Madeline Stuart is a model with Down syndrome and she’s challenging everything you thought you knew about the fashion industry. Two years after her triumphant runway debut, Stuart made her second appearance at NYFW last week. This time, she was wearing tights from her own fashion line. Things weren’t always this encouraging for the Australian-born model. People ridiculed her for wanting to be a fashion designer. When she first started out as a professional model, people said a girl with Down syndrome would never make it in the fashion business. But now, at the ripe young age of 20, she is silencing her critics with success after success. Here is the story of how a passionate girl proved that dreams really can come true.
HOW IT ALL STARTED
Stuart’s modeling career began as a fitness challenge. In 2015, she started a new diet and workout regimen. After losing 44lbs with her new routine, she decided she wanted to pursue her childhood dream of becoming a model. Both Madeline and her mother knew it would be an uphill climb to break into the industry, but they went for it anyway. The 18-year-old started attending auditions. In just months, she had landed two jobs with reputable American fashion labels. Madeline Stuart the model was about to make her debut.
One of Stuart’s first clients was EverMaya. This popular bag company distributes woven handbags made from Huipil, an embroidered blouse worn by indigenous women in Guatemala. The company’s mission to support local artists and promote free trade made a great pair with Stuart’s message of inclusion. Her soft pale skin was also a perfect match for the brand’s vivid, textured handbags. “We are absolutely thrilled to work with a talent like Madeline on our newest national ad campaign,” EverMaya president Damian Graybelle told the press. “All of us at EverMaya feel very strongly about creating a brand that is rooted in a spirit of inclusion and providing opportunities for those who begin life with barriers to success.”
Manifesta was Stuart’s second client. When she was first starting out, Madeline released a set of stylish photos to promote her new career. Manifesta loved the pictures and asked her to join their team. Soon, she was the new face of the company. Manifesta’s credo is that every woman deserves to feel sexy and look amazing. Stuart works with them publicly and behind-the-scenes to make sure people with disabilities feel included in their broad mission statement. “Just as Madeline is committed to expanding people’s ideas of what a model can be, Manifesta is determined to show that the clothing and fashion industry doesn’t have to be exclusionary, that one brand can work for women of various sizes.” As her budding career took off, Stuart set her eyes on her next big goal. In the fall of 2015, she headed to New York.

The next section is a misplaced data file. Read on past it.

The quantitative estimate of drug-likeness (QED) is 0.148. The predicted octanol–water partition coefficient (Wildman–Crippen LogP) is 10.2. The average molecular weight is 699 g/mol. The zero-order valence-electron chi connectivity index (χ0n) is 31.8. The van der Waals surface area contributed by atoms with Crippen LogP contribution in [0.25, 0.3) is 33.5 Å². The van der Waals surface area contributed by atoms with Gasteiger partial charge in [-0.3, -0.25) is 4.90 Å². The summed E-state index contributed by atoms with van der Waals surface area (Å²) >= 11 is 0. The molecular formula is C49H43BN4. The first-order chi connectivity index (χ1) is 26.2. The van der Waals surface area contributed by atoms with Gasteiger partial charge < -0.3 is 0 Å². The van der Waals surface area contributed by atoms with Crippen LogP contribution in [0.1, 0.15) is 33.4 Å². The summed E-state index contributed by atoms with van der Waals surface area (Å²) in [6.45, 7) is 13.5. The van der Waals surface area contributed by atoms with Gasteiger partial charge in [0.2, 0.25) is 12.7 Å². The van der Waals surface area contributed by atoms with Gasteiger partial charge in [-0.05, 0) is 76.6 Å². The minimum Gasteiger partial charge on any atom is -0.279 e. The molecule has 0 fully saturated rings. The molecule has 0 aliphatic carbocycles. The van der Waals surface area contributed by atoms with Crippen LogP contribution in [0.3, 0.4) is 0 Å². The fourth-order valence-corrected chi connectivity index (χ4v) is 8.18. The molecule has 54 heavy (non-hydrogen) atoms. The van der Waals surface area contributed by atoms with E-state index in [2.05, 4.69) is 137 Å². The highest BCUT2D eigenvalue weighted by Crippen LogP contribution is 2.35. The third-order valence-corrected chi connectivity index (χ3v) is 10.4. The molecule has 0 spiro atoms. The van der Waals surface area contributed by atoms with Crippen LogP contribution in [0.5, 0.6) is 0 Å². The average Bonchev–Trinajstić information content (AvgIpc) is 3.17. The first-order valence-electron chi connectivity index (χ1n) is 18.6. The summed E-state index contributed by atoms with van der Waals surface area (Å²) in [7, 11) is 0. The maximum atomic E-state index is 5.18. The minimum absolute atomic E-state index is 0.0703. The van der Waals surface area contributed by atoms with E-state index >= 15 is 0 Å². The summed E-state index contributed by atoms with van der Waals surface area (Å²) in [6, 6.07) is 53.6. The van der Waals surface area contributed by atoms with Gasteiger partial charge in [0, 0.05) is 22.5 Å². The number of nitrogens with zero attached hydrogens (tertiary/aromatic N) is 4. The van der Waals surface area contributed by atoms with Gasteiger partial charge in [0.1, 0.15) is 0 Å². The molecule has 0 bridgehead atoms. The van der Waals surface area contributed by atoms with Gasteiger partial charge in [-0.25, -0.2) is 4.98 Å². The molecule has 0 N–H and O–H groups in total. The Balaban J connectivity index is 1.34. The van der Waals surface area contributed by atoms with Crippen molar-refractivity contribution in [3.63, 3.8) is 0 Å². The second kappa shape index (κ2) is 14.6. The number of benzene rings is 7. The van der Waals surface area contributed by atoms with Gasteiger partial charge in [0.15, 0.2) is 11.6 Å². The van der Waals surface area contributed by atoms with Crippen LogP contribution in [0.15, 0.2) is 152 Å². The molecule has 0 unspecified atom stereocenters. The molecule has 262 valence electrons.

NEW YORK FASHION WEEK
Stuart’s NYFW debut was monumental. She opened for South African designer Hendrik Vermeulen on the FTL Moda runway. The event, co-sponsored by Model for Diversity, gave Madeline the chance to model two shimmering outfits from Vermeulen’s upcoming collection. First, she wore a far-out shirt and shorts combo paired with high, gold sandals. This off-the-shoulder cream gown was her second. Stuart’s gig at New York Fashion Week 2015 made her the second person Down syndrome ever to walk a NYFW catwalk. The first was American Horror Story actress Jamie Brewer who had walked for Carrie Hammer earlier that year.
THE WEDDING PHOTOSHOOT
Following her runway debut, Madeline Stuart featured in a bridal photoshoot modeling a series of boutique wedding gowns. The shoot took place at the famed Rixey Manor in Rixeyville, Virginia. Isadora Martin-Dye, co-owner of the venue, thought Madeline’s work gave the photos a healthy dose of relatability. “I think that being a bride is a life experience that every woman should be able to see herself doing, and definitely not stressing about the fact that they won’t look ‘perfect’ on their wedding day.” These classic shots are some of the most beautiful in Stuart’s portfolio so far. Madeline kept a low profile for the rest of 2016. She was busy preparing for her biggest NYFW debut yet.
At New York Fashion Week 2017, Stuart finally revealed what she had been working on. Last week, she walked out on the catwalk wearing sheer leggings and a detailed-cut tank-top from the first Madeline Stuart collection. With her hair dyed bright and done up in a fun, chaotic mop, she became the first fashion designer with Down syndrome to debut a collection at NYFW. The crowd loved her playful sneakers and brightly-colored tops. The show was celebratory and joyous, a rare atmosphere at this year’s typically somber fashion week. The new fashion line, 21 Reasons Why, takes its name from Madeline herself. She’ll turn 21 later this year. With an incredible career and new fashion line already under her belt, who knows what she’ll achieve next!
She may be a pioneer and revolutionary, but Madeline Stuart keeps a level head about her successes. So does her supportive mother. “I want people to stop saying ‘I’m sorry’ when I tell them my daughter has Down syndrome, because it’s a very naïve statement,” she says. “I think it is time people realized that people with Down syndrome can be sexy and beautiful.” I couldn’t agree more. Thank goodness we have people like the Stuarts to remind us of such powerful perspectives.
— Timothy Vest